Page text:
How to make your direct mail appeals work harder.

direct mail appealsFrank Chamberlin has crafted hundreds of appeal letters for dozens of charities. With all that experience, you might expect he’d be able to reel off a few rules for making your direct mail appeals work harder.

Here are his top 15.

1. Your first objective must be to gain the reader’s attention. Use plain English and short sentences.

2. Write as though you are speaking to an individual. Make it personal and heart-warming.

3. A good case study is your best friend here. Make sure you present it with emotion and real feeling. A sad theme that becomes a positive story can work very well.

4. Point out what the donor’s gift will achieve. Most people like to get value when they spend their ‘hard-earned,’ so equally, when they give to a charity, they like to know what their donation will do.

5. Focus more on your donor and be sure to use the word ‘you’ multiple times.

6. The letter needs to highlight how your program or organisation will help readers achieve their goals, solve a problem for them, meet their needs, alleviate their fears, or make their dreams come true.

7. The appeal letter should concentrate totally on one thing: raising money. The ‘ask’ should appear in different formats a number of times. Don’t confuse the communication by mixing it up with different things such as an update or annual report.

8. At least once in the text, the ask amount should be specifically mentioned. ‘Will you please send $100 now for urgently needed text books for this school year.’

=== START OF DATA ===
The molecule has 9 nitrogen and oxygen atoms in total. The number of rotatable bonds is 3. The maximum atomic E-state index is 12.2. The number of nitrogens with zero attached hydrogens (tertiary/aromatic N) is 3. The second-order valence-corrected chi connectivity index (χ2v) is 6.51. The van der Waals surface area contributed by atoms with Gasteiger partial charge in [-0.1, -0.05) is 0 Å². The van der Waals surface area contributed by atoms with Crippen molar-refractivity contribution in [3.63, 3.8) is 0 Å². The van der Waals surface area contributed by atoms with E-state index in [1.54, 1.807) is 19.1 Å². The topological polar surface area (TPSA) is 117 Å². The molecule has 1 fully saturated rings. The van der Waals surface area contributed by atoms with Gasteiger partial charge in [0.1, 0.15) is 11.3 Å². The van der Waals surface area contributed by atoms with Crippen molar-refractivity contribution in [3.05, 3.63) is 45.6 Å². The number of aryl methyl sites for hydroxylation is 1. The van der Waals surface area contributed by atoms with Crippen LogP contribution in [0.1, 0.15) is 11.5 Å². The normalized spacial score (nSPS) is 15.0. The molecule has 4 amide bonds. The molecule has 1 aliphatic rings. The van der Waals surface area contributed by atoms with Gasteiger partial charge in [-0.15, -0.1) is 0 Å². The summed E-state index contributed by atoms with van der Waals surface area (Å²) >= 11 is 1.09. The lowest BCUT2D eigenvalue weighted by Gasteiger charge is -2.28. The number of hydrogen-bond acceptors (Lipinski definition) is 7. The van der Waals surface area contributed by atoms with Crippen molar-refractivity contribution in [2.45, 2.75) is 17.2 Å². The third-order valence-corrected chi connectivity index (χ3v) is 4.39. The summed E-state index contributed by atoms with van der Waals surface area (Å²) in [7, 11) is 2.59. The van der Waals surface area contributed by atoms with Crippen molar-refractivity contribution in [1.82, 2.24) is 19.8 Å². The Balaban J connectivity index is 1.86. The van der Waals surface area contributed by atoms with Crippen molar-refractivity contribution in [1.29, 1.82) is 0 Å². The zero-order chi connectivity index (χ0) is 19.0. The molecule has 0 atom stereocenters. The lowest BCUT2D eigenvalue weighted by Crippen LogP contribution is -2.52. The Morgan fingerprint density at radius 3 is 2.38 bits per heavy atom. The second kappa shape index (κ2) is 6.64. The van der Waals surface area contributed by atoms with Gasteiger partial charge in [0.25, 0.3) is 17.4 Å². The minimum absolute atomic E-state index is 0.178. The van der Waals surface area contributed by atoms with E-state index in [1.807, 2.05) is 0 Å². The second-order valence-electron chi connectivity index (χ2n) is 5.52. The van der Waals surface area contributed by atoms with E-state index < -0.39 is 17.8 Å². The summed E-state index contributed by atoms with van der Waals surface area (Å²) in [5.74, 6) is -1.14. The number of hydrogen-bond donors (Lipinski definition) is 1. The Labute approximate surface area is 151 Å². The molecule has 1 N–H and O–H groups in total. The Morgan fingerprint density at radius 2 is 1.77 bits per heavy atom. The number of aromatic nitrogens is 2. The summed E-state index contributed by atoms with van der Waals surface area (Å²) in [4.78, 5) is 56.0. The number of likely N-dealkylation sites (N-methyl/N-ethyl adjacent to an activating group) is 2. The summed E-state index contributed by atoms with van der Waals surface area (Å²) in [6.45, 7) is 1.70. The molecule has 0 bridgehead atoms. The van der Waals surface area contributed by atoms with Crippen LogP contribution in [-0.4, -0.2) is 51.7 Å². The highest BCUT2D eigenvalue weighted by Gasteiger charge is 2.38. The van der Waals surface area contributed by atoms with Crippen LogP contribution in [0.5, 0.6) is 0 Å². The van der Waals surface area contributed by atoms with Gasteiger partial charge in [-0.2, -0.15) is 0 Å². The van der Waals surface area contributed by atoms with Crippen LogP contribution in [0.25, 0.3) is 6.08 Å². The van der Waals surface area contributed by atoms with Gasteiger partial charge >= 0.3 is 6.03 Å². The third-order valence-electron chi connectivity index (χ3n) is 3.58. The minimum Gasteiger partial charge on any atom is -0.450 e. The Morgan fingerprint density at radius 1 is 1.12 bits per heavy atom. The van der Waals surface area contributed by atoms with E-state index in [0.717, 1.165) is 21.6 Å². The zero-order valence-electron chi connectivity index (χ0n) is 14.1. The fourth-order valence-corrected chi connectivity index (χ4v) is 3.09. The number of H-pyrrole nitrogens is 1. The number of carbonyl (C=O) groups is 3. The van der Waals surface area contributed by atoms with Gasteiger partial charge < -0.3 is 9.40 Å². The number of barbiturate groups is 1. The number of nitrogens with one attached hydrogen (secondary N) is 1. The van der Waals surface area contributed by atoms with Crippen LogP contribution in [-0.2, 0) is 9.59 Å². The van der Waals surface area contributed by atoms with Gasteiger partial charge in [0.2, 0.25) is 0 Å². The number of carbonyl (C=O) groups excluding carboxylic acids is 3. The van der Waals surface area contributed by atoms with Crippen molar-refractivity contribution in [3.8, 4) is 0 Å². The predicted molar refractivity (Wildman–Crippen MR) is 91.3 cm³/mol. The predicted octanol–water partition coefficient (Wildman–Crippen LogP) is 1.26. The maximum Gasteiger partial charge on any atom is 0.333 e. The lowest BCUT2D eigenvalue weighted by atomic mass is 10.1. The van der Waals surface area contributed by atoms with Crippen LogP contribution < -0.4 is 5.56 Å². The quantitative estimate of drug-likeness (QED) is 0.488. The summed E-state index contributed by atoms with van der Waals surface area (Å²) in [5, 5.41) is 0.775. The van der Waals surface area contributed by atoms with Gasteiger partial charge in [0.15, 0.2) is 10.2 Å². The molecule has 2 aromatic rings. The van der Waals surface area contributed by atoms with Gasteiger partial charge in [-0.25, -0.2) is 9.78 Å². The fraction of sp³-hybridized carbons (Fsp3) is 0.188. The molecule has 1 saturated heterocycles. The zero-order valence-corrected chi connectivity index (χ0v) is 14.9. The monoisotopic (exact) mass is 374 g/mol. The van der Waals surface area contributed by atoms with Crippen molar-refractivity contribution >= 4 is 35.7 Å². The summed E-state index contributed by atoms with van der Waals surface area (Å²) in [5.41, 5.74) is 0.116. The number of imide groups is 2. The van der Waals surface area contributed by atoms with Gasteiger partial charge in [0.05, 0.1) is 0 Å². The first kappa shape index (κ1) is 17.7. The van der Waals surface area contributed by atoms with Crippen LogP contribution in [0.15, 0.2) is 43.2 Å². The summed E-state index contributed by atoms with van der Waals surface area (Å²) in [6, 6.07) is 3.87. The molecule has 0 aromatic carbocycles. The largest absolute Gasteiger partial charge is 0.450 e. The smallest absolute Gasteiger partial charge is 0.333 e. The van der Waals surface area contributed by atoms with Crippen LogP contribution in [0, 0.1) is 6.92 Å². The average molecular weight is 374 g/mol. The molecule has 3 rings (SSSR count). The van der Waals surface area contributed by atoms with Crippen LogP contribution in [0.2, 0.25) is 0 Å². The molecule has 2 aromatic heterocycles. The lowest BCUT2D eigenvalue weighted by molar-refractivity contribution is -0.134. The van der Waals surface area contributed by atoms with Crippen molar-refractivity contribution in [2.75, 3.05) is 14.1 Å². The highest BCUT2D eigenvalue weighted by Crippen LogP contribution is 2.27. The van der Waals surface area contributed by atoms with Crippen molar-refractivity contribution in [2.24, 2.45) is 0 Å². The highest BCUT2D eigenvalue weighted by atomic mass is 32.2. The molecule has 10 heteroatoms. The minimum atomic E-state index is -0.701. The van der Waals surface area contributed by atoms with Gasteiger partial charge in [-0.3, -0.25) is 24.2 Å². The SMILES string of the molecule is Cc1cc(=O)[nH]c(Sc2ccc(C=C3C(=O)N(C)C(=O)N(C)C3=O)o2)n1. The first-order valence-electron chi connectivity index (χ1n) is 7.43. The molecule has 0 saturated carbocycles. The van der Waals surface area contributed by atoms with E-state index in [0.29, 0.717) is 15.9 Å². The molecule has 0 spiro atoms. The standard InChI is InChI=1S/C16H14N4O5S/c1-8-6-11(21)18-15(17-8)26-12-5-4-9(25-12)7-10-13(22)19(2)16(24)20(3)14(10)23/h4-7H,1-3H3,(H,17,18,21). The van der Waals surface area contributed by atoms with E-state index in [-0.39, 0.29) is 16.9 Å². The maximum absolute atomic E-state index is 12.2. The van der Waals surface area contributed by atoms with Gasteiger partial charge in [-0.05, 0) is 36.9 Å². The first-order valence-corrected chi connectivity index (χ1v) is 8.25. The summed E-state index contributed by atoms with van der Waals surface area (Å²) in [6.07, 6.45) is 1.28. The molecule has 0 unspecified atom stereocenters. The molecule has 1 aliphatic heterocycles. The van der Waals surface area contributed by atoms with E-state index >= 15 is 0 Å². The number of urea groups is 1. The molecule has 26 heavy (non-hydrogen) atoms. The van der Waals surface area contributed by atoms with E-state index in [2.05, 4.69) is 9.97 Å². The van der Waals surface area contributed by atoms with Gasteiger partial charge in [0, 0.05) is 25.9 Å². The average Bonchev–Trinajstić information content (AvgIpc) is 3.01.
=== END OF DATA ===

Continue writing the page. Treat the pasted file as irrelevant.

9. If you are writing to people who have made a donation in the past, be sure to thank them. But the thanks need to be sincere. “Thank you for opening your heart to the plight of our homeless friends. It is only with your support that we can turn things around for them.” “I am so heartened by the generosity of people like you. Thank you for showing how much you care.”

10. In keeping the text personal and conversational, use the reader’s name occasionally through the letter. It is also a good idea to use contractions as they are less formal – don’t, won’t, you’ll. “We don’t want to see these children missing out and I’m sure you don’t either.”

11. Do whatever you can to create a sense of urgency. But only if it is real. Ask that the gift be sent ‘today’ and give a deadline where appropriate.

12. Where your organisation qualifies for tax deductibility, be sure to remind donors they can get a tax deduction for the amount they give.

13. Provide step-by-step instructions. It may seem obvious to you, but some people need to be told. ‘Please fill in the simple Reply Form, then insert it in the reply envelope, and mail it to us without delay. Thank you’.

14. Wherever possible, give reply options. But not too many. Reply by mail, phone or online is probably ideal. Where phone is an option, give the number on every page.

15. A PS is essential and it should restate your main proposition and include a very clear ask.


Good luck with your direct mail appeals.


Frank Chamberlin is the founder of writing consultancy Action Words and been a freelance copywriter for more than 20 years.

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